That openness and ability to think for yourself, to adjust to new information, and to move forward is vital to our health as a city, a nation, and a world. If we only rely on information because our pastor, our parent, our favorite newscaster, athlete, or musician said it we run the risk of being stuck in old ways of thinking while an ever-changing world passes us by.

One of my main goals, as a parent, is to help my children become independent thinkers with the ability to judge for themselves (through experience, study, prayer, and conversation) what is good and right for them. I want them to be open to being wrong and willing to admit it when they are. I hope that we all can learn to think, not learn what to think.

At dinner every night, my family goes around the table and shares their high points and low points of the day. We call it “Favorite” and “Not Favorite”. Here are my “Favorites” and “Not Favorites” of the week.

Favorite: Watching my beloved West Virginia Mountaineers beat the Kansas Jayhawks in basketball.

Not Favorite: I’m a home brewer, I spent six weeks brewing a beer, it did not turn out well. I will now have to dump about 30 12 ounce bottles, $30 of materials, and 6 weeks of work down the drain.

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c1e69-123I have been asked to contribute a weekly column to our local newspaper, The Nebraska City NewsPress, my goal is that people are reminded that they are loved, they are not alone, and that we can do positive things together as a community. Here is this week’s column, it’s called “Called Together”.

This past weekend I traveled back to Oregon to participate in the ordination of my friend to the ministry of Word and Sacrament in the Evangelical Lutheran Church in America. In layman’s terms it means I went to be there as my friend became a Lutheran priest. It was kind of a whirlwind trip. I arrived late Friday night (really early Saturday morning) after four airports, three hours of driving, two mountain passes, and one little rental car.

The sanctuary was packed for the worship service. There were people from quite a few churches, states, ages, denominations, and faiths. It was a sacred moment in the life of my friend and in the life of the wider church. It was an honor to be there.

My friend and I had worked together for years before I came to Nebraska City and had done some pretty radical things in ministry. He has been active in social justice issues in the community, mission of the church, and the faith formation for youth in Central Oregon for ten years. Only recently has he graduated from seminary and been called to be a mission developer in the Oregon Synod of the ELCA.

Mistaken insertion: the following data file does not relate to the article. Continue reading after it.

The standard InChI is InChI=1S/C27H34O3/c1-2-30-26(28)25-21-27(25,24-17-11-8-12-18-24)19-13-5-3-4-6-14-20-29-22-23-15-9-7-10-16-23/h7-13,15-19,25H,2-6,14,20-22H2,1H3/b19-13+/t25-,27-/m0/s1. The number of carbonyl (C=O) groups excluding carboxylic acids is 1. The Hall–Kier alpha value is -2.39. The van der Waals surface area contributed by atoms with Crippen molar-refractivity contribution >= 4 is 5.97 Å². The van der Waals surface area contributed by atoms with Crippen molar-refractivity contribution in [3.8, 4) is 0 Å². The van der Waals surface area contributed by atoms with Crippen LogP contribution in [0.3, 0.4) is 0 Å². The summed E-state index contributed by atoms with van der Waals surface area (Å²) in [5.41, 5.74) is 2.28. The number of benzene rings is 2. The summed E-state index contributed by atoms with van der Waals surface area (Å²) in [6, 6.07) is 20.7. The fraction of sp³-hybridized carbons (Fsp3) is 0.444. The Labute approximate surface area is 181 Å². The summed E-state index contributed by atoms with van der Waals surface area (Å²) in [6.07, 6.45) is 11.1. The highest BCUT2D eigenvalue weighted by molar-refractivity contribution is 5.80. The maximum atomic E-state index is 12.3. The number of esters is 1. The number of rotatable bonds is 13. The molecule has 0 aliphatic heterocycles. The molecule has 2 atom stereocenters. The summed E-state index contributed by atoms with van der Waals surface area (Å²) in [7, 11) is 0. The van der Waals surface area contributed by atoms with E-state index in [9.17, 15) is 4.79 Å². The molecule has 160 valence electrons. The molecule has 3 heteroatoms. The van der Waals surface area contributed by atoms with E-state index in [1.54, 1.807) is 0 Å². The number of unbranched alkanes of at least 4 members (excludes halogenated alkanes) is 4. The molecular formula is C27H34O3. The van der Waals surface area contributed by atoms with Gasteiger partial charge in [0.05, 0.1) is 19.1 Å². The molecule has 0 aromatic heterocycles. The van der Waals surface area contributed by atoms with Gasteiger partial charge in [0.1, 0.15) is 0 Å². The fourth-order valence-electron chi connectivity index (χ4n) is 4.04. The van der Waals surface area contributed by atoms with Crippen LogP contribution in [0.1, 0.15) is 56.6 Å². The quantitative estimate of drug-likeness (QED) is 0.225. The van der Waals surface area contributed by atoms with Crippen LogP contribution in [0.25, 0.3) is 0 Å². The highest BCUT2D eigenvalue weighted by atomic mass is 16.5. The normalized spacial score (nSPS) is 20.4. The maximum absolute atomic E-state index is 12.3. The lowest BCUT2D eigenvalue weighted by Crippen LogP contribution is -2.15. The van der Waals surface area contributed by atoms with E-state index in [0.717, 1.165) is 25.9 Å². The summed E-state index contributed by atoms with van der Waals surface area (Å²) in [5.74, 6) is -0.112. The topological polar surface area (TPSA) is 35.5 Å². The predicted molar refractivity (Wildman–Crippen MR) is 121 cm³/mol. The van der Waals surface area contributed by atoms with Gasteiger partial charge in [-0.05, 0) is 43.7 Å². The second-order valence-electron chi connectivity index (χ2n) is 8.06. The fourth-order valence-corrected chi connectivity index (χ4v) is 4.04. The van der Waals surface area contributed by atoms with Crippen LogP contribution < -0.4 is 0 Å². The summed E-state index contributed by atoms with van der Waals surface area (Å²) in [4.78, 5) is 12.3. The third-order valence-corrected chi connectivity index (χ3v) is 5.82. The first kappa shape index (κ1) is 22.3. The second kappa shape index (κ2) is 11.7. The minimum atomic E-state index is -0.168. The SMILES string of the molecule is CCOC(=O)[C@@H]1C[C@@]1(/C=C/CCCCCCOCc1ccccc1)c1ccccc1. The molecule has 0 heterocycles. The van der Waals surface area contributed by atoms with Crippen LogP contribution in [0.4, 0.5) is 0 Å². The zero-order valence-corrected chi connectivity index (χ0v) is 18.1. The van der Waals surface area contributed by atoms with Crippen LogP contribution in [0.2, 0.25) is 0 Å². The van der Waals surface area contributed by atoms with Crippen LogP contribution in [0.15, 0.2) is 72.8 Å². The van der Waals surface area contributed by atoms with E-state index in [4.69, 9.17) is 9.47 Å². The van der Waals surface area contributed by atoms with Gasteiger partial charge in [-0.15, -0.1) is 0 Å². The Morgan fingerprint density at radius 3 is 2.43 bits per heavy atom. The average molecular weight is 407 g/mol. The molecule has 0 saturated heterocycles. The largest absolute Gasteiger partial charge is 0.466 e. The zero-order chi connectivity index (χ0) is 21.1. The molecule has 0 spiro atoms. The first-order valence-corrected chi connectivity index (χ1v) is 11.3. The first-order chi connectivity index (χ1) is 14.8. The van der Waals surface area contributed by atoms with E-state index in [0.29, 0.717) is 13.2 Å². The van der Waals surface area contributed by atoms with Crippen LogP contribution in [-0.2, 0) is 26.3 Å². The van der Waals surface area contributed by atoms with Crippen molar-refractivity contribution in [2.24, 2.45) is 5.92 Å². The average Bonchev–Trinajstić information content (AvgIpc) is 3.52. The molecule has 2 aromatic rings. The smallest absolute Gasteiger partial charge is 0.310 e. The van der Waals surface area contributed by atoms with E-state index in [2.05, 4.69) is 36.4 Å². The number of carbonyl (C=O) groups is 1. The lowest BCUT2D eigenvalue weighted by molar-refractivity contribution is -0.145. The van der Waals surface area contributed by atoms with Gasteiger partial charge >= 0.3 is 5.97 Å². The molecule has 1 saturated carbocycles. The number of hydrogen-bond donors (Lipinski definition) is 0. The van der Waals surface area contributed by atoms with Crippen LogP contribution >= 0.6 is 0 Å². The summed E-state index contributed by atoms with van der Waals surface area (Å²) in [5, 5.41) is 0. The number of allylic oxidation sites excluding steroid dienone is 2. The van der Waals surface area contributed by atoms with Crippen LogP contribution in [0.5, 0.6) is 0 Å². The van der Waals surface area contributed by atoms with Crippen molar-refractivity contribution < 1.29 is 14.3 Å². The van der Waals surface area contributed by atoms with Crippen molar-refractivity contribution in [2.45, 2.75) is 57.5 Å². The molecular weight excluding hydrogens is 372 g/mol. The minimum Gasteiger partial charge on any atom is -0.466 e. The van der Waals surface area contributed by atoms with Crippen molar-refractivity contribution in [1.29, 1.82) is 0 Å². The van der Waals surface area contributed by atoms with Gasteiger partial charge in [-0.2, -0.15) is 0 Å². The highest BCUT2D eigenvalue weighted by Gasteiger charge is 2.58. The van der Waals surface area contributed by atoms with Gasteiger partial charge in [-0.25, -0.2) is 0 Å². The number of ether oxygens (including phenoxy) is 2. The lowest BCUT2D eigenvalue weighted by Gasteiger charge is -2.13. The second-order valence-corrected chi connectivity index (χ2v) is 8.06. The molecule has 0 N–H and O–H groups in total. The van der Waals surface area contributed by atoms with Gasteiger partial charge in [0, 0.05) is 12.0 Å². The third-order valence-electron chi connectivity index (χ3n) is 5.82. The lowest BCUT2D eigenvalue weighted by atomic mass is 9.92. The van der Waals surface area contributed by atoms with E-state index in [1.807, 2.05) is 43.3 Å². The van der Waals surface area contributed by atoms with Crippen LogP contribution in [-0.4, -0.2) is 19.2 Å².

The worship service itself was very emotional and it caused me to reflect on my own service of ordination and my own call to the pastorate. The thing that struck me was not about successes or failures I’ve had in ministry or in big plans that God has for me or the church I serve. As my friend, newly ordained tearfully thanked those in attendance, his parents, his sister, his mentors, his students, his church family, his wife and children I was reminded that none of us get where we are by ourselves.

I saw this quote by former Supreme Court Justice, Thurgood Marshall, this week:

“None of us got where we are solely by pulling ourselves up by our bootstraps. We got here because somebody – a parent, a teacher, an Ivy League crony or a few nuns – bent down and helped us pick up our boots.”

It reminded me that as a father, as a pastor, as a community member that I need to pass on the boot straps to those that I can, I need to be receptive to those who are passing boot straps to me, and that, hopefully, my children will be surrounded by people who support them in their journey to wherever it is they are going. It will take more bootstraps than my wife and I can pass on, it will take help from relatives, neighbors, church members, pastors, teammates, teachers, and friends for them to live into fully the person that God has called them to be.

I said a few weeks ago, that the parents are the primary source of faith development in their children. I still believe that is true, but that doesn’t mean they should be all alone. We are all in this together. Our successes and our failures are tied together, if we are to be a community, a true community, we must work together to support one another, to guide each other, and to stand for one another.

There is an Nguni Bantu philosophy, “ubuntu” that means, “I am because we are.” We are connected, we are tied together, and we can help one another, if we only acknowledge our connectedness.

Favorite: Reconnecting with my friends from Oregon and standing with my friend as he took the vows to be a pastor.

Not Favorite: Missing my family that couldn’t go with me.